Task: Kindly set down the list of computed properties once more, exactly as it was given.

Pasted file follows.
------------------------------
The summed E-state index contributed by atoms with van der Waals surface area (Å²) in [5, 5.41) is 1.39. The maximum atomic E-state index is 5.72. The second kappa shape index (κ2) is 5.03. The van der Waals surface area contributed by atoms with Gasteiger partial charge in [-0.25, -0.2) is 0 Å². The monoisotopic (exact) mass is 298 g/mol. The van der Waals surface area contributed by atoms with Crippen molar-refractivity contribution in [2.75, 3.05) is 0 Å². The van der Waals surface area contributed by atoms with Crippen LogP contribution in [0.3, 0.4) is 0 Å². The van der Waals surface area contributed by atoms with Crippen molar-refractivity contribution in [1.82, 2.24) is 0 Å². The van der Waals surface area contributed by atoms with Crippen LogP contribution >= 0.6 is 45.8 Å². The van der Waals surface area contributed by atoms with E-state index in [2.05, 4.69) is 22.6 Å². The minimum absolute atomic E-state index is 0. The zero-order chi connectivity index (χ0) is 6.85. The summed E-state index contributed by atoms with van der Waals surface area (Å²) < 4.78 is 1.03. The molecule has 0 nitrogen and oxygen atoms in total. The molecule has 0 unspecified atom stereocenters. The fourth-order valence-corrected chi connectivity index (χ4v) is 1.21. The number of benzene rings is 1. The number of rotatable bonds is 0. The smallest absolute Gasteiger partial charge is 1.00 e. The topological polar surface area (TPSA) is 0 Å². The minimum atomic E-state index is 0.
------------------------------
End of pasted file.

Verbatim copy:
The summed E-state index contributed by atoms with van der Waals surface area (Å²) in [5, 5.41) is 1.39. The maximum atomic E-state index is 5.72. The second kappa shape index (κ2) is 5.03. The van der Waals surface area contributed by atoms with Gasteiger partial charge in [-0.25, -0.2) is 0 Å². The monoisotopic (exact) mass is 298 g/mol. The van der Waals surface area contributed by atoms with Crippen molar-refractivity contribution in [2.75, 3.05) is 0 Å². The van der Waals surface area contributed by atoms with Crippen LogP contribution in [0.3, 0.4) is 0 Å². The van der Waals surface area contributed by atoms with Crippen molar-refractivity contribution in [1.82, 2.24) is 0 Å². The van der Waals surface area contributed by atoms with Crippen LogP contribution >= 0.6 is 45.8 Å². The van der Waals surface area contributed by atoms with E-state index in [2.05, 4.69) is 22.6 Å². The minimum absolute atomic E-state index is 0. The zero-order chi connectivity index (χ0) is 6.85. The summed E-state index contributed by atoms with van der Waals surface area (Å²) < 4.78 is 1.03. The molecule has 0 nitrogen and oxygen atoms in total. The molecule has 0 unspecified atom stereocenters. The fourth-order valence-corrected chi connectivity index (χ4v) is 1.21. The number of benzene rings is 1. The number of rotatable bonds is 0. The smallest absolute Gasteiger partial charge is 1.00 e. The topological polar surface area (TPSA) is 0 Å². The minimum atomic E-state index is 0.